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dc.contributor.authorKimerling, M*
dc.contributor.authorHouth, H*
dc.contributor.authorHilderbrand, K*
dc.contributor.authorGoubert, L*
dc.date.accessioned2008-04-18T12:13:12Z
dc.date.available2008-04-18T12:13:12Z
dc.date.issued1995-12
dc.identifier.citationIdentifying malaria control issues: a district hospital-based evaluation. 1995, 26 (4):611-9 Southeast Asian J. Trop. Med. Public Healthen
dc.identifier.issn0125-1562
dc.identifier.pmid9139362
dc.identifier.urihttp://hdl.handle.net/10144/23760
dc.description.abstractChuk district hospital is centrally located in a rural malarious region in southern Cambodia. It was the site of a hospital-based evaluation (KAP assessment and in vivo i.v. quinine/oral tetracycline drug study) done to identify relevant issues for establishing a rational malaria control strategy. The KAP assessment identified the young, male forest worker as the highest risk group. Of 112 study patients, 73% were male and 82% reported various forest activities. The primary reason found for patient delay (8.9 days) in seeking hospital care was self-treatment at home (N = 102, 91%) with drugs purchased through private sellers (104/105). Using the 7-day WHO field test methodology, resistance rates were calculated (N = 22); S1/R1, 73%; R1, 9%; R2, 0%; R3, 18%. A modified version of the 7-day test was used to calculate its utility in this particular rural setting. It showed a negative predictive value of 93% and a positive predictive value of 71%. The case fatality rate for the study period was 2.7%. Information from this study, which correlates a confirmed malaria diagnosis with prior patient behavior and response to anti-malarial therapy, is intended for realizing the goals set forth by the national malaria control program.
dc.language.isoenen
dc.rightsArchived with thanks to The Southeast Asian Journal of Tropical Medicine and Public Healthen
dc.subject.meshAdolescenten
dc.subject.meshAdulten
dc.subject.meshAgeden
dc.subject.meshAnti-Bacterial Agentsen
dc.subject.meshAntimalarialsen
dc.subject.meshCambodiaen
dc.subject.meshChilden
dc.subject.meshChild, Preschoolen
dc.subject.meshDrug Therapy, Combinationen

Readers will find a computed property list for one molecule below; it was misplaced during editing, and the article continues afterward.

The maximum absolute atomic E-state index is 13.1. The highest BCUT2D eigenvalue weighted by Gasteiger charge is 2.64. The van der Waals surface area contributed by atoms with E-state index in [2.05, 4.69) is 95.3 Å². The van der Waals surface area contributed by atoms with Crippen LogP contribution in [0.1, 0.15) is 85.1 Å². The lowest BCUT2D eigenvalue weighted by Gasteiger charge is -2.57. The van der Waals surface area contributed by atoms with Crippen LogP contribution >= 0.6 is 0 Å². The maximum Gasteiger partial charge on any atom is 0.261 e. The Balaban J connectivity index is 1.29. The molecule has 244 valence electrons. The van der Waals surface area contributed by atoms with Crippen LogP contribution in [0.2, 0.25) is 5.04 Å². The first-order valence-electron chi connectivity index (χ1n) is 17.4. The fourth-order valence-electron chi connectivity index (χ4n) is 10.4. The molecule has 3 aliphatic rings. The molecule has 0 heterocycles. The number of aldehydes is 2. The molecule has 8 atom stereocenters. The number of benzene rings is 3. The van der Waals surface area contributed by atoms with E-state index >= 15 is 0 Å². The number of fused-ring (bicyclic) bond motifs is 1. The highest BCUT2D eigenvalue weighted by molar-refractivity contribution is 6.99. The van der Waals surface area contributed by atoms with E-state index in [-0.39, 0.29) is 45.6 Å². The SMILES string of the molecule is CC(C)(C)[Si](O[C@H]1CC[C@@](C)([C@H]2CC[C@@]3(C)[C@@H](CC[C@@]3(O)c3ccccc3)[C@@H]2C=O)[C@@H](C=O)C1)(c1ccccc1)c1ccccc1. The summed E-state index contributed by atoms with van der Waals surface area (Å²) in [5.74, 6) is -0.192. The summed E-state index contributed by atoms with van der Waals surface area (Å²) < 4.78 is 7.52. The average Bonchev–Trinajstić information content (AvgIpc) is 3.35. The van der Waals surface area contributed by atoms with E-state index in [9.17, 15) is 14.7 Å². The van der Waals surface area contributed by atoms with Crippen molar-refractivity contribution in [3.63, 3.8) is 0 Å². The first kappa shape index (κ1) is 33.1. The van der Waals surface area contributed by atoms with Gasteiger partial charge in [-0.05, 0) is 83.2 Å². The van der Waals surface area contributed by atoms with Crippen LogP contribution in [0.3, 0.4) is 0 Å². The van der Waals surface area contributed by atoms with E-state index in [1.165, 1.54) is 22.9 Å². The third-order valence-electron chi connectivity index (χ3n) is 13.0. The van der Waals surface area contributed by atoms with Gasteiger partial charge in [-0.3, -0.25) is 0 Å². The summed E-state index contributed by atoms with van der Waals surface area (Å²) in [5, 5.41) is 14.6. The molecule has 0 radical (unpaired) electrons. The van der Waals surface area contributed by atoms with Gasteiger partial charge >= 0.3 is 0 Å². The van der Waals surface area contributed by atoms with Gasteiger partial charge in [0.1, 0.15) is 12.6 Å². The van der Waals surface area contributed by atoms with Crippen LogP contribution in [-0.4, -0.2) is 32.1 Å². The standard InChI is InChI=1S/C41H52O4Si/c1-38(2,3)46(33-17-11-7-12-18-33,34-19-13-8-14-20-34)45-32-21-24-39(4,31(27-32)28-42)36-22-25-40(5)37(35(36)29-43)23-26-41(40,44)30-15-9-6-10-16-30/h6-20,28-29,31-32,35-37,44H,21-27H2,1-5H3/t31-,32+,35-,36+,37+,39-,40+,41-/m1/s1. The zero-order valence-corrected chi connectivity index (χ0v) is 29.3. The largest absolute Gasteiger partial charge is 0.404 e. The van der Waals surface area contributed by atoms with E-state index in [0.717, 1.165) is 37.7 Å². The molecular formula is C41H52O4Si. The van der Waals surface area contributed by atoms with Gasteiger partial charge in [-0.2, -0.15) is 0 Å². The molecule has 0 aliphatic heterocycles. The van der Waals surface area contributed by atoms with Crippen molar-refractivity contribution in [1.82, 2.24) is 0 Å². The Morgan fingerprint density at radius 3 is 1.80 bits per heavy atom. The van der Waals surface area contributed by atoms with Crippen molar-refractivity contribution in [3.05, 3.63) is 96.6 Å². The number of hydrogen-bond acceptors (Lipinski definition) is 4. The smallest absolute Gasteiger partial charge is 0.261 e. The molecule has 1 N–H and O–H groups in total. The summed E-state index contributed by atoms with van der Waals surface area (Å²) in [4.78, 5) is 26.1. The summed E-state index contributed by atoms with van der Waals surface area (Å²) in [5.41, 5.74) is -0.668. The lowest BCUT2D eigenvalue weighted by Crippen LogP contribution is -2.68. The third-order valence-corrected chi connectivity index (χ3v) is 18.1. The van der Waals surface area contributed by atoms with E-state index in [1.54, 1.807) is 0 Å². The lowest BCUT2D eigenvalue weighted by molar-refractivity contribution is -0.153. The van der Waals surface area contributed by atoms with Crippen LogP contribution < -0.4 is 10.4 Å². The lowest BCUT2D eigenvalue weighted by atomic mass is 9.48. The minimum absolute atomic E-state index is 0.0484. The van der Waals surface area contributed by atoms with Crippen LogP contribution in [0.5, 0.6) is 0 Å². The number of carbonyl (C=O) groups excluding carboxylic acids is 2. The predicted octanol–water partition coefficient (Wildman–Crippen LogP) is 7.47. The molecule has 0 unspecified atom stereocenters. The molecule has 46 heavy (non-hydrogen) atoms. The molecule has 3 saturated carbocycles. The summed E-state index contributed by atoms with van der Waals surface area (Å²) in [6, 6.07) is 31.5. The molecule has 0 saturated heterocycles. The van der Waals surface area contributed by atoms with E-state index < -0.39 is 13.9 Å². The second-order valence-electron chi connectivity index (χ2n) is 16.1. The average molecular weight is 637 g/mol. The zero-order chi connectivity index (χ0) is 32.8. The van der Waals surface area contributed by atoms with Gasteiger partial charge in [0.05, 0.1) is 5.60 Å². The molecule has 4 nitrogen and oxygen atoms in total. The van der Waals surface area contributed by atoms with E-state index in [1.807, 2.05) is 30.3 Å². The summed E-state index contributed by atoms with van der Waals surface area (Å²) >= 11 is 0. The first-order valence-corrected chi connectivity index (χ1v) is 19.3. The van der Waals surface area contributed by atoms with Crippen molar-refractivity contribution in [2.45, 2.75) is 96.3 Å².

dc.subject.meshFemaleen
dc.subject.meshForestryen
dc.subject.meshHealth Knowledge, Attitudes, Practiceen
dc.subject.meshHospitals, Districten
dc.subject.meshHumansen
dc.subject.meshInfanten
dc.subject.meshMalaria, Falciparumen
dc.subject.meshMaleen
dc.subject.meshMiddle Ageden
dc.subject.meshQuinineen
dc.subject.meshRural Healthen
dc.subject.meshTetracyclineen
dc.subject.meshTreatment Outcomeen
dc.titleIdentifying malaria control issues: a district hospital-based evaluation.en
dc.contributor.departmentMSF Holland-Belgium, Phnom Penh, Cambodia.en
dc.identifier.journalThe Southeast Asian Journal of Tropical Medicine and Public Healthen
refterms.dateFOA2019-03-04T09:57:32Z
html.description.abstractChuk district hospital is centrally located in a rural malarious region in southern Cambodia. It was the site of a hospital-based evaluation (KAP assessment and in vivo i.v. quinine/oral tetracycline drug study) done to identify relevant issues for establishing a rational malaria control strategy. The KAP assessment identified the young, male forest worker as the highest risk group. Of 112 study patients, 73% were male and 82% reported various forest activities. The primary reason found for patient delay (8.9 days) in seeking hospital care was self-treatment at home (N = 102, 91%) with drugs purchased through private sellers (104/105). Using the 7-day WHO field test methodology, resistance rates were calculated (N = 22); S1/R1, 73%; R1, 9%; R2, 0%; R3, 18%. A modified version of the 7-day test was used to calculate its utility in this particular rural setting. It showed a negative predictive value of 93% and a positive predictive value of 71%. The case fatality rate for the study period was 2.7%. Information from this study, which correlates a confirmed malaria diagnosis with prior patient behavior and response to anti-malarial therapy, is intended for realizing the goals set forth by the national malaria control program.


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